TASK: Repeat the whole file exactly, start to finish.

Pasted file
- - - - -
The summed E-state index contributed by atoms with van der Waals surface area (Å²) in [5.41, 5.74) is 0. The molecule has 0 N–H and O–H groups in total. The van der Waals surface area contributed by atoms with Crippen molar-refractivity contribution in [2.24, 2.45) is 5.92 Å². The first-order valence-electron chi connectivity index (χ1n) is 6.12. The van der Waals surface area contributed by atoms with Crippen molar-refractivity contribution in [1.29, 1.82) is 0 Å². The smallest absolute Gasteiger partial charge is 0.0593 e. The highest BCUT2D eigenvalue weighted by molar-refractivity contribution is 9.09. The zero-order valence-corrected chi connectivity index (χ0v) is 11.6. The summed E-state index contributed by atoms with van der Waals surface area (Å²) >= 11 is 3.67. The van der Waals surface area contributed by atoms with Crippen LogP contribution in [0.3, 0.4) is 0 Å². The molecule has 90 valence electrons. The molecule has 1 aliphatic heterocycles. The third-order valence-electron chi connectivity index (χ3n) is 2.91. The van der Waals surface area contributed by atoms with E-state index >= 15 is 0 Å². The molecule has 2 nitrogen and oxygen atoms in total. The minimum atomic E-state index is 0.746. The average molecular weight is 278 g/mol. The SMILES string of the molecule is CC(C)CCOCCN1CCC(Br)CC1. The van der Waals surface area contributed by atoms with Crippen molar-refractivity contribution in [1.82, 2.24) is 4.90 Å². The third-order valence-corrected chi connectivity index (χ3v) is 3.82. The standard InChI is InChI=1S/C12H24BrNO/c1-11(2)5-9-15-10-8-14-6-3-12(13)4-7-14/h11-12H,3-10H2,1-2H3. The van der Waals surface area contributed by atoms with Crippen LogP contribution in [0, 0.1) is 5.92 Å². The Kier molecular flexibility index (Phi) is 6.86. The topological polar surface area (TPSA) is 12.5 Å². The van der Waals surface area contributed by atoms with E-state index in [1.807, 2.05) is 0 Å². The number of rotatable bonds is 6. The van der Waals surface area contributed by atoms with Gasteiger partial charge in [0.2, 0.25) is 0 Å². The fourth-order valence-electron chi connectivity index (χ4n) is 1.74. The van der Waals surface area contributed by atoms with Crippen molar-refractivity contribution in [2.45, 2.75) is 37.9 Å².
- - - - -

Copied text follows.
The summed E-state index contributed by atoms with van der Waals surface area (Å²) in [5.41, 5.74) is 0. The molecule has 0 N–H and O–H groups in total. The van der Waals surface area contributed by atoms with Crippen molar-refractivity contribution in [2.24, 2.45) is 5.92 Å². The first-order valence-electron chi connectivity index (χ1n) is 6.12. The van der Waals surface area contributed by atoms with Crippen molar-refractivity contribution in [1.29, 1.82) is 0 Å². The smallest absolute Gasteiger partial charge is 0.0593 e. The highest BCUT2D eigenvalue weighted by molar-refractivity contribution is 9.09. The zero-order valence-corrected chi connectivity index (χ0v) is 11.6. The summed E-state index contributed by atoms with van der Waals surface area (Å²) >= 11 is 3.67. The van der Waals surface area contributed by atoms with Crippen LogP contribution in [0.3, 0.4) is 0 Å². The molecule has 90 valence electrons. The molecule has 1 aliphatic heterocycles. The third-order valence-electron chi connectivity index (χ3n) is 2.91. The van der Waals surface area contributed by atoms with E-state index >= 15 is 0 Å². The molecule has 2 nitrogen and oxygen atoms in total. The minimum atomic E-state index is 0.746. The average molecular weight is 278 g/mol. The SMILES string of the molecule is CC(C)CCOCCN1CCC(Br)CC1. The van der Waals surface area contributed by atoms with Crippen molar-refractivity contribution in [1.82, 2.24) is 4.90 Å². The third-order valence-corrected chi connectivity index (χ3v) is 3.82. The standard InChI is InChI=1S/C12H24BrNO/c1-11(2)5-9-15-10-8-14-6-3-12(13)4-7-14/h11-12H,3-10H2,1-2H3. The van der Waals surface area contributed by atoms with Crippen LogP contribution in [0, 0.1) is 5.92 Å². The Kier molecular flexibility index (Phi) is 6.86. The topological polar surface area (TPSA) is 12.5 Å². The van der Waals surface area contributed by atoms with E-state index in [1.807, 2.05) is 0 Å². The number of rotatable bonds is 6. The van der Waals surface area contributed by atoms with Gasteiger partial charge in [0.2, 0.25) is 0 Å². The fourth-order valence-electron chi connectivity index (χ4n) is 1.74. The van der Waals surface area contributed by atoms with Crippen molar-refractivity contribution in [2.45, 2.75) is 37.9 Å².